Religious sites in Iran have never before been closed — even during the war with Iraq — yet with the spread of the novel coronavirus across the country, infecting tens of thousands and killing hundreds every week, things have changed. The decision by Iran’s Interior Ministry to close all the shrines in Qom, Mashhad and Tehran has stirred mixed feelings among Iranians, assuring some while infuriating others.
To some Iranians, the closure of the shrines is a grim act that will never be forgotten. The spiritual attachment Iranians have with Ali ibn Musa al-Reza, the eighth Shiite imam buried in Mashhad, and his sister Fatima Masuma, whose tomb is in Qom, goes beyond religiosity. This bond is part of a culture that has been engraved in the Iranian collective identity — and perhaps that’s one of the reasons why a decision to close these places took time to be adopted.
But Qom became the epicenter of Iran's coronavirus problem as in the beginning pilgrims were encouraged to keep coming to Qom,
A decision to close shrines — and likewise one to lock down cities — has presented a challenge to the government of President Hassan Rouhani, who has been under tenacious pressure to plow ahead with measures to stem the spread of COVID-19. He had economic concerns when it comes to locking down cities, as closed businesses would mean a mass economic crash that could complicate efforts to combat the coronavirus, which had killed 1,685 in the country as of March 22.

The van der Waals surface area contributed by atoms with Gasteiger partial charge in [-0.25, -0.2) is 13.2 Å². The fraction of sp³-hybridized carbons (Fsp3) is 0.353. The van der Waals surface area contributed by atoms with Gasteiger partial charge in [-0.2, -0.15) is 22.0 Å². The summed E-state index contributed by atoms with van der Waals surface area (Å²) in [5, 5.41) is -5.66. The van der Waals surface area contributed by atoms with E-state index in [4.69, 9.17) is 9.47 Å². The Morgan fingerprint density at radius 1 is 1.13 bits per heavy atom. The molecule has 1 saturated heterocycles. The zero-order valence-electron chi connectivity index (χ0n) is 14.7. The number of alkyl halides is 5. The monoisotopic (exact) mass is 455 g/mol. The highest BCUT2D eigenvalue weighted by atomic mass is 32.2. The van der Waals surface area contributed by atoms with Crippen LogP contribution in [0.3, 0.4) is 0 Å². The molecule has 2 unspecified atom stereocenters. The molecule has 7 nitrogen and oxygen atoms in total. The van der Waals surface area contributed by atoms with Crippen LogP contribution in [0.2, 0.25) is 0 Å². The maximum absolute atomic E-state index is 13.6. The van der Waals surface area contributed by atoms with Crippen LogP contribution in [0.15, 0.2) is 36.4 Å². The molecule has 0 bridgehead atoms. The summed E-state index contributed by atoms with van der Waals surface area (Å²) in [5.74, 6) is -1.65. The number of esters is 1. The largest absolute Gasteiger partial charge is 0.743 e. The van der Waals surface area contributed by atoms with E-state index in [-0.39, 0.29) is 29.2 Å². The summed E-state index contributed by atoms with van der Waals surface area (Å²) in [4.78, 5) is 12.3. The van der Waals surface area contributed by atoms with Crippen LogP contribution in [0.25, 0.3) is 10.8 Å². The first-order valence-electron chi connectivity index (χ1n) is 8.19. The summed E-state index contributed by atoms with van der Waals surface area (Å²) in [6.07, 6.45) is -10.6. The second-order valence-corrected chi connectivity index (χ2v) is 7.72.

Iranian journalist Siavash Fallahpour told Al-Monitor that Rouhani’s decision not to close businesses and cities is due to the situation Iran is facing under sanctions. “Close cities and businesses while you are under sanctions and these businesses will fall; this will mean more pressure on the government that then will not even be able to pour money into the fight against the spreading virus,” he said.
But closing cities and locking down the country isn’t as sensitive as the closing of shrines in a country where relations between the general public and rituals have greater cultural than religious importance. Visits to the shrines are not limited to the strongly religious; Iranians of all stripes flock to holy cities in Mashhad, Qom and Ray in Greater Tehran to get the traditional blessings of Imam Reza, Hazrat Masuma and Shah Abdul Azim, or dozens of imamzadehs (sons of imams) whose shrines are scattered throughout the capital and other cities. Some Iranians visit during vacations or on religious anniversaries, and others go to pray seeking healing from disease or seeking to become married or to be blessed with children, among other requests.